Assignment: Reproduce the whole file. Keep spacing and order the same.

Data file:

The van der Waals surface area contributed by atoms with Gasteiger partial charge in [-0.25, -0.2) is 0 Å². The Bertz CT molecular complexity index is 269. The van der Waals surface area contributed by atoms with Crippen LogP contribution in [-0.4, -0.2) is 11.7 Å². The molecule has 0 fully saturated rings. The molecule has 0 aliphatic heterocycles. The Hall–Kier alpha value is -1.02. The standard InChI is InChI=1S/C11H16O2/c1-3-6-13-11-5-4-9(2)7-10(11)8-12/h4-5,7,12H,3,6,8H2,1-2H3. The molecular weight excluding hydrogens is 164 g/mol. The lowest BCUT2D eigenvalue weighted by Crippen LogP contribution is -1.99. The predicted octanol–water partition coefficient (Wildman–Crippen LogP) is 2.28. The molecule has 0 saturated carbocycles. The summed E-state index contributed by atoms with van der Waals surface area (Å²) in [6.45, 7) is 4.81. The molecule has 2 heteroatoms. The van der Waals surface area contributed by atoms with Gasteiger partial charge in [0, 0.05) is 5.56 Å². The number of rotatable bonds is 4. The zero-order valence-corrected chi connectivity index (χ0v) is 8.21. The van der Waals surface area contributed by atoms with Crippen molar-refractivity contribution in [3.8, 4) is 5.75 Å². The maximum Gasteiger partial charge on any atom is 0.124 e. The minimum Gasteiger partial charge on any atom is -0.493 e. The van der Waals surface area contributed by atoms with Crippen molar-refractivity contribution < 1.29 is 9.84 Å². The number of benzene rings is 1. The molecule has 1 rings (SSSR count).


The van der Waals surface area contributed by atoms with Gasteiger partial charge in [-0.25, -0.2) is 0 Å². The Bertz CT molecular complexity index is 269. The van der Waals surface area contributed by atoms with Crippen LogP contribution in [-0.4, -0.2) is 11.7 Å². The molecule has 0 fully saturated rings. The molecule has 0 aliphatic heterocycles. The Hall–Kier alpha value is -1.02. The standard InChI is InChI=1S/C11H16O2/c1-3-6-13-11-5-4-9(2)7-10(11)8-12/h4-5,7,12H,3,6,8H2,1-2H3. The molecular weight excluding hydrogens is 164 g/mol. The lowest BCUT2D eigenvalue weighted by Crippen LogP contribution is -1.99. The predicted octanol–water partition coefficient (Wildman–Crippen LogP) is 2.28. The molecule has 0 saturated carbocycles. The summed E-state index contributed by atoms with van der Waals surface area (Å²) in [6.45, 7) is 4.81. The molecule has 2 heteroatoms. The van der Waals surface area contributed by atoms with Gasteiger partial charge in [0, 0.05) is 5.56 Å². The number of rotatable bonds is 4. The zero-order valence-corrected chi connectivity index (χ0v) is 8.21. The van der Waals surface area contributed by atoms with Crippen molar-refractivity contribution in [3.8, 4) is 5.75 Å². The maximum Gasteiger partial charge on any atom is 0.124 e. The minimum Gasteiger partial charge on any atom is -0.493 e. The van der Waals surface area contributed by atoms with Crippen molar-refractivity contribution < 1.29 is 9.84 Å². The number of benzene rings is 1. The molecule has 1 rings (SSSR count).